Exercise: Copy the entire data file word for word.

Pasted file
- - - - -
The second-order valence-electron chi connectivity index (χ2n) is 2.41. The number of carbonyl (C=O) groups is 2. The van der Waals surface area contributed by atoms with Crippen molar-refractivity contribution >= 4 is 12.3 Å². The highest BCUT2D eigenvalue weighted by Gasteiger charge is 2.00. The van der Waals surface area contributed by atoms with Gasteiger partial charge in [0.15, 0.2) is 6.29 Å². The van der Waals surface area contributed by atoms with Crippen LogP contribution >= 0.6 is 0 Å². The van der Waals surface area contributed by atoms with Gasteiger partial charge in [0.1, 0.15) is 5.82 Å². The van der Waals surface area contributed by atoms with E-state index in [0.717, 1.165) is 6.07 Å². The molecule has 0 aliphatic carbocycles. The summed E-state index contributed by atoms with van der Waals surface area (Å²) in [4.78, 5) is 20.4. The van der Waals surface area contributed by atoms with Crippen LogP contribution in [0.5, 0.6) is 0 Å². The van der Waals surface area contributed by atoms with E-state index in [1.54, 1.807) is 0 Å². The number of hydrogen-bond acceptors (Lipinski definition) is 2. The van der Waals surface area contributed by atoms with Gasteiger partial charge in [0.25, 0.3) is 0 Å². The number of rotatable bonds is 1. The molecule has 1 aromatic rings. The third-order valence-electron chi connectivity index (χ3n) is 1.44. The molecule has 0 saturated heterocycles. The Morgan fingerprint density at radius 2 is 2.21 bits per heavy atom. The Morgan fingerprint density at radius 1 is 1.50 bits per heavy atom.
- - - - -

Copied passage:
The second-order valence-electron chi connectivity index (χ2n) is 2.41. The number of carbonyl (C=O) groups is 2. The van der Waals surface area contributed by atoms with Crippen molar-refractivity contribution >= 4 is 12.3 Å². The highest BCUT2D eigenvalue weighted by Gasteiger charge is 2.00. The van der Waals surface area contributed by atoms with Gasteiger partial charge in [0.15, 0.2) is 6.29 Å². The van der Waals surface area contributed by atoms with Crippen LogP contribution >= 0.6 is 0 Å². The van der Waals surface area contributed by atoms with Gasteiger partial charge in [0.1, 0.15) is 5.82 Å². The van der Waals surface area contributed by atoms with E-state index in [0.717, 1.165) is 6.07 Å². The molecule has 0 aliphatic carbocycles. The summed E-state index contributed by atoms with van der Waals surface area (Å²) in [4.78, 5) is 20.4. The van der Waals surface area contributed by atoms with Crippen LogP contribution in [0.5, 0.6) is 0 Å². The van der Waals surface area contributed by atoms with E-state index in [1.54, 1.807) is 0 Å². The number of hydrogen-bond acceptors (Lipinski definition) is 2. The van der Waals surface area contributed by atoms with Gasteiger partial charge in [0.25, 0.3) is 0 Å². The number of rotatable bonds is 1. The molecule has 1 aromatic rings. The third-order valence-electron chi connectivity index (χ3n) is 1.44. The molecule has 0 saturated heterocycles. The Morgan fingerprint density at radius 2 is 2.21 bits per heavy atom. The Morgan fingerprint density at radius 1 is 1.50 bits per heavy atom.